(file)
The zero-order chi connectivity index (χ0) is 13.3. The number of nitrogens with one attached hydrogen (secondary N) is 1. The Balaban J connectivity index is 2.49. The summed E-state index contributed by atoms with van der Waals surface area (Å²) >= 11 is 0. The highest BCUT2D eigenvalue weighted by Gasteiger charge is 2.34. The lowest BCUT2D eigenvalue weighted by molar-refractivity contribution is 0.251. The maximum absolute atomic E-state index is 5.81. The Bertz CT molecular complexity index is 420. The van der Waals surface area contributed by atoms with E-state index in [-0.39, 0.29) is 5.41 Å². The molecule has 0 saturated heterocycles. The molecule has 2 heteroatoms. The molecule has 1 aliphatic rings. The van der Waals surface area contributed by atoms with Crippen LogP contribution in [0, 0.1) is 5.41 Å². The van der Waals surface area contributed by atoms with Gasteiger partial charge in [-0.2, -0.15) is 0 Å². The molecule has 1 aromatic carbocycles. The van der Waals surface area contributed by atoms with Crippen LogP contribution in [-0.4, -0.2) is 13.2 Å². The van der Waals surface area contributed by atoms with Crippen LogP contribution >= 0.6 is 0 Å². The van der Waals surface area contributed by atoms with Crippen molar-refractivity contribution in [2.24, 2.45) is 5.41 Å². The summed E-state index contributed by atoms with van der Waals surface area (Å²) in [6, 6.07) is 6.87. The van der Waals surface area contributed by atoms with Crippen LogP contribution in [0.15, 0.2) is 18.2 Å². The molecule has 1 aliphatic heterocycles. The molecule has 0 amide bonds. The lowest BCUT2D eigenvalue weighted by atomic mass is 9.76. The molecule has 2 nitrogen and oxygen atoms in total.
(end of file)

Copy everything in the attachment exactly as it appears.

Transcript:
The zero-order chi connectivity index (χ0) is 13.3. The number of nitrogens with one attached hydrogen (secondary N) is 1. The Balaban J connectivity index is 2.49. The summed E-state index contributed by atoms with van der Waals surface area (Å²) >= 11 is 0. The highest BCUT2D eigenvalue weighted by Gasteiger charge is 2.34. The lowest BCUT2D eigenvalue weighted by molar-refractivity contribution is 0.251. The maximum absolute atomic E-state index is 5.81. The Bertz CT molecular complexity index is 420. The van der Waals surface area contributed by atoms with E-state index in [-0.39, 0.29) is 5.41 Å². The molecule has 0 saturated heterocycles. The molecule has 2 heteroatoms. The molecule has 1 aliphatic rings. The van der Waals surface area contributed by atoms with Crippen LogP contribution in [0, 0.1) is 5.41 Å². The van der Waals surface area contributed by atoms with Gasteiger partial charge in [-0.2, -0.15) is 0 Å². The molecule has 1 aromatic carbocycles. The van der Waals surface area contributed by atoms with Crippen LogP contribution in [-0.4, -0.2) is 13.2 Å². The van der Waals surface area contributed by atoms with Crippen LogP contribution >= 0.6 is 0 Å². The van der Waals surface area contributed by atoms with Crippen molar-refractivity contribution in [2.24, 2.45) is 5.41 Å². The summed E-state index contributed by atoms with van der Waals surface area (Å²) in [6, 6.07) is 6.87. The van der Waals surface area contributed by atoms with Crippen LogP contribution in [0.15, 0.2) is 18.2 Å². The molecule has 1 aliphatic heterocycles. The molecule has 0 amide bonds. The lowest BCUT2D eigenvalue weighted by atomic mass is 9.76. The molecule has 2 nitrogen and oxygen atoms in total.